What’s written up there on the wall?
Nothing, J.O. It’s just brick.
Wrong. There is a very clear message written there.
I don’t see it.
It says, ‘Nature is Relentless.’
What does that mean?
It means that nature will always work against you. Your nature is to blow off practicing because it’s hard. Taking care of business means working against nature to become better than you are.
I learned that lesson over 20 years ago in college and it has remained true ever since. Any time I’ve accomplished something that bettered me, I’ve had to work against nature to get it done. The wild thing is that this rule is true in every area of life – marriage, parenting, faith, friendship, and especially business.
The Majority Mess
Remember back when we discussed the distribution of personality types? I showed you that Artisans and Guardians each make up 40% of the world’s population. That’s 80% of people in two groups (Pareto would be proud). This means that the population of your company is likely to resemble this distribution and this is also where the majority begins to struggle.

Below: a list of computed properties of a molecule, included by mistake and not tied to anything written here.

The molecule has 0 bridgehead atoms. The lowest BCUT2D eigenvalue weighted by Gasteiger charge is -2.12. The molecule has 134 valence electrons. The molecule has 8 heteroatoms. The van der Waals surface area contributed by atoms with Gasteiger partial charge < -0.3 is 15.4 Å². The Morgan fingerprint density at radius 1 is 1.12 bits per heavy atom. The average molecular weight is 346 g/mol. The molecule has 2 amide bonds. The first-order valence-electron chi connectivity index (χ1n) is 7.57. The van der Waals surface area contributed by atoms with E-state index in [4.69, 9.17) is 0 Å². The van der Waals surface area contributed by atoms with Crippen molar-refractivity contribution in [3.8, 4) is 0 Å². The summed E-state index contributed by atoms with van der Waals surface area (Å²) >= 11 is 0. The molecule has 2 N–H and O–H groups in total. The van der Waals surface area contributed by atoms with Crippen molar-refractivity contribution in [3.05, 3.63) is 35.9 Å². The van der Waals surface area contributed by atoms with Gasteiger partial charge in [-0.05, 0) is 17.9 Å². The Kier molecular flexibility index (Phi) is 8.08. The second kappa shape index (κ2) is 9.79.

If you look at the diagram over there, you’ll see that these personalities line up on the same side. I’ve labeled this side “Executive” and the other side “Creative.” Creatives represent 20% of the population and Executives represent 80%.
I made the case for creatives last week. In that post, I also discussed the fact that there are some cities where creatives are more highly concentrated than others. This means that, even though creatives comprise a full 20% of the population, their uneven distribution combined with your location could result in even fewer of them being available for you to hire.
The other thing you have working against you is what I call the “Immersion Factor.” The Immersion Factor refers to a person’s ability to learn new abstract skills such as language, writing, and design. It is often easier for folks to learn these things by immersing themselves in a larger population of people who have already mastered them. It’s a sink or swim approach that capitalizes on our drive for survival.